The geographic location of the school, particularly with regard to where it falls on the spectrum from urban to rural.
Urban-centric locale code system that classifies schools into four major types: city, suburban, town, or rural.
Margin of Error
A value that is subtracted from and added to your estimated effect size, which provides some leeway so that you can be confident in your effect while accounting for sampling error or measurement error.
A statistical approximation of the amount of sampling error in a study’s effect size, which indicates the likelihood that the estimated effect from a sample accurately represents the true effect one would find if the entire population was examined. The larger the margin of error, the less confidence one can have that the study’s estimated effect is close to the population’s true effect. Margin of error is seen as half the width (i.e., the radius) of the confidence interval, which is the set of values on either side of the sample estimate, and is calculated using sample size, sample proportion, and a z-value derived from an established confidence interval.
Designing study groups to be equivalent for the sake of valid comparison.
A set of statistical techniques that allows one to utilize a given set of covariates to identify matched sets of subjects from the study groups. Subjects are matched (and subsequently compared) when they have roughly equal profiles on the characteristics or attributes measured by the covariates (e.g., gender, ethnicity, previous performance). Theoretically, the matching procedure will result in study groups that are approximately equivalent, which lessens the likelihood that extraneous or confounding factors are causing the treatment effects.
Statistical models that examine data at multiple levels to determine how factors from each unit of analysis (e.g., student, class, school) relate to the outcome of interest.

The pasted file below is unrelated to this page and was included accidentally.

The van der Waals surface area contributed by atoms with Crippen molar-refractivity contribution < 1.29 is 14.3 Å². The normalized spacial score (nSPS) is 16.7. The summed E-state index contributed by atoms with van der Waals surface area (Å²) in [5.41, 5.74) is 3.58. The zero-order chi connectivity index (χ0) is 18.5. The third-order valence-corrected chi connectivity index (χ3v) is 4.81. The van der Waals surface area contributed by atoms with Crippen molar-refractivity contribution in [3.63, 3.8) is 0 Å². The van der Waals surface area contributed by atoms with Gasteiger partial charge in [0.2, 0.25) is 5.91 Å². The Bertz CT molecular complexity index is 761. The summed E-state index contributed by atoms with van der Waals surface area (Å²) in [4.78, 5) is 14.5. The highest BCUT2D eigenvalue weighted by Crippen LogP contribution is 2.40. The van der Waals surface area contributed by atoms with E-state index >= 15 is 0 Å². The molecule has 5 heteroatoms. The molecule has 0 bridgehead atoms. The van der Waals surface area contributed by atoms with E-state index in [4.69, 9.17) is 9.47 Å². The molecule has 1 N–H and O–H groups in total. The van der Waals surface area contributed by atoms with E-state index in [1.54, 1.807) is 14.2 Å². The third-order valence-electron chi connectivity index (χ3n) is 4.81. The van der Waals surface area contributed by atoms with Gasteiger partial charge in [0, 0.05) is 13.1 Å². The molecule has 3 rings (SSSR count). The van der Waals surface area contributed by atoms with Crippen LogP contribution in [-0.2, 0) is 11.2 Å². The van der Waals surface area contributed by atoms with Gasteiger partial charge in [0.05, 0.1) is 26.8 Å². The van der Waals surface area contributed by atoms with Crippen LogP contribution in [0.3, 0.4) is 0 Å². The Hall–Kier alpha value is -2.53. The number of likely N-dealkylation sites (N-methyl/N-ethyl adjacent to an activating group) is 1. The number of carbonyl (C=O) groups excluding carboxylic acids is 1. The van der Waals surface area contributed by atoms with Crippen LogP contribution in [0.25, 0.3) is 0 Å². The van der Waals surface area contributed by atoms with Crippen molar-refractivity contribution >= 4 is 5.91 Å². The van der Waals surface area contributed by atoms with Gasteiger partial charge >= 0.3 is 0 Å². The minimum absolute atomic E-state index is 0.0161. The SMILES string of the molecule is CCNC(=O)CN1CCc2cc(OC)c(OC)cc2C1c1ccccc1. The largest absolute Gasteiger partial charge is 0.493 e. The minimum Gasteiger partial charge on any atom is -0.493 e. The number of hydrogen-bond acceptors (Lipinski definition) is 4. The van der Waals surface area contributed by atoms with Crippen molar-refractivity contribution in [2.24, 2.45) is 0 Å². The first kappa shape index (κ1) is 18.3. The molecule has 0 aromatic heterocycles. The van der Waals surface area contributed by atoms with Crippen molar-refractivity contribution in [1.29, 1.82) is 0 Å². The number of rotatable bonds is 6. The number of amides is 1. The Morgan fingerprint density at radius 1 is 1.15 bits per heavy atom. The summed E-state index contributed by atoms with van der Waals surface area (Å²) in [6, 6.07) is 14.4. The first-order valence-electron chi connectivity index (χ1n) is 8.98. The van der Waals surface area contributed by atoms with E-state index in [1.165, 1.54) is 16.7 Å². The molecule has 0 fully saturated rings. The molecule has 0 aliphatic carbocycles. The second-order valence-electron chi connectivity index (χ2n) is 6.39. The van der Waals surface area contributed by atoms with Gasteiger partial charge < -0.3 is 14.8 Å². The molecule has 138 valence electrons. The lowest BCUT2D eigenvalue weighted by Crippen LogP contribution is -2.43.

Statistical models that account for nested or clustered data structures by running analyses at multiple levels. Multilevel models are particularly appropriate for studies that have unit-level data (e.g., students) organized into groups (e.g., classes or schools). Multilevel models allow one to tease apart the various factors that impact a given outcome. For example, when examining student achievement, multilevel modeling would allow one to examine student-level (e.g., demographics, educational aptitude), class-level (e.g., instructor quality, class morale), and school-level (e.g., school leadership, technology infrastructure) factors that may influence student performance on the achievement outcome. Further, in the previous example, the analysis would allow one to determine what percentage of the variance in the achievement outcome is attributable to each level (e.g., student characteristics account for 70% of the variance while the other 30% is split evenly between classroom and school factors). Multilevel models are also referred to as hierarchical models, nested data models, mixed models, or random-effects models.
Scores on the study’s outcome that are taken after the start of the intervention.
Scores on the outcome variable (or achievement metric, response variable, independent variable, etc.) that are taken after the start of the intervention. A single posttest measure is needed for a summative evaluation (i.e., evaluation focused on the outcome of an intervention), but multiple consecutive posttest scores are required for a formative evaluation (i.e., evaluation focused on development throughout the intervention).
The ability of a study to detect a true effect (e.g., a difference between groups or a correlation between variables); for example, if at the end of an intervention the treatment group differs from the control group, statistical power is the probability that the study is able to correctly detect that difference.